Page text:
Ladders are one of the leading sources of workplace injury. The Centers for Disease Control (CDC) report eight-in-10 construction injuries treated in emergency rooms nationwide involve ladders. Most ladder injuries are the result of falls. Either a worker loses balance and falls off a ladder, or it’s unstable and tips over with a worker on it. Another big injury risk is electrocution when working near power lines. Your employees are at risk of ladder injuries each time they set foot on one. However, most of those injuries are preventable.
What your employees need to know about safe ladder use
Ladders are not always the safest option. Sometimes scaffolding or aerial lifts are safer. Once it’s determined that the ladder is the best option for the job it’s important to use the right one. The right ladder for the job may not be the first one available or easiest to carry.
If power lines are nearby, trade the aluminum ladder for a non-conductive one with wooden or fiberglass sides. When an aluminum ladder makes contact with live power lines, it immediately energizes and puts workers at risk of electrocution.
What your employees need to do to use a ladder safely
After choosing the right ladder, inspect it to make sure it’s in good working condition. If the inspection shows any defects, take the ladder out of service and tag it as damaged.
When putting the ladder in place, follow these two important rules:
- If using an extension ladder, extend the ladder three feet above the landing—the 3-foot rule.
- Move the base of the ladder out one foot for every four feet of ladder height—the 4-to-1 rule.
- Ladders shall be tied, blocked, or otherwise secured against movement or slippage.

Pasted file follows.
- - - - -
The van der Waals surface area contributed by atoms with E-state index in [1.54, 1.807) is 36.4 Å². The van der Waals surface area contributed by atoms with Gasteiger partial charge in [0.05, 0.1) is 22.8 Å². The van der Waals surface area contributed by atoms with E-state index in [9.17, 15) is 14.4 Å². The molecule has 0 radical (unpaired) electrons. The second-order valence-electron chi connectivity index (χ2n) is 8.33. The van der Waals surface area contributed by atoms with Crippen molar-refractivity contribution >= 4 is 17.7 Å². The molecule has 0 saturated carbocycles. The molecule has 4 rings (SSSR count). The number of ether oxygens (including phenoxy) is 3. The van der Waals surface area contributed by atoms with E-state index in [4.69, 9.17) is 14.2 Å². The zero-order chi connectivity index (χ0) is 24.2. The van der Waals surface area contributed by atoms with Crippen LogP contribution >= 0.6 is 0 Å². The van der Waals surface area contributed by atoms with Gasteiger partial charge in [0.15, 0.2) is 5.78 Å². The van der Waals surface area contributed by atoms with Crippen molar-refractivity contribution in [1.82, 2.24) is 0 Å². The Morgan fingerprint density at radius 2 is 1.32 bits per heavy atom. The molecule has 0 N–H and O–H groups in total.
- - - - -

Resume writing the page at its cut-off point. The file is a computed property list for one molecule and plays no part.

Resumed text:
When climbing a ladder, always maintain three points of contact. Use a tool belt to carry tools up the ladder, rather than holding anything in your hands.
Keep the area around the top and base of the ladder clear. Avoid running hoses, extension cords, or ropes on a ladder as these may cause obstructions.
Do not lean to one side on the ladder. If something is out of reach, climb down and move the ladder to the right spot. Also, never tie ladders together or place on boxes, buckets, or other objects to get extra height.
What to cover at your safety meeting on ladder use
Since each worksite is different, begin your safety meeting by addressing issues specific to that location. Identify any power lines, the condition of the ground, and tight spaces.
Demonstrate how to inspect a ladder:
- Check for loose steps and rungs
- Check for any slippery material like oil and grease
- Check the steps or rungs for cracks, splits, and bent edges
- Check that fasteners (bolts, screws, etc.) are tight and secure
- Check the ladder feet and non-slip base for damage
Review your process for taking damaged ladders out of service. This includes tagging, storage, and possible disposal.
Make sure your employees understand and use both the 3-foot rule and the 4-to-1 rule.
Demonstrate how to move a ladder. Remind employees to collapse it to its shortest possible length and have someone help move it.
Show your employees how to maintain three points of contact when climbing or descending a ladder, with either one hand and two feet or two hands and one foot—and remind them to face the ladder when climbing up or down. Also, remind them to use a tool belt and never carry anything in their hands.
Let your employees know most ladder injuries are preventable. Talk about the importance of ladder safety. Print and post the do's and don'ts in a common area as a reminder.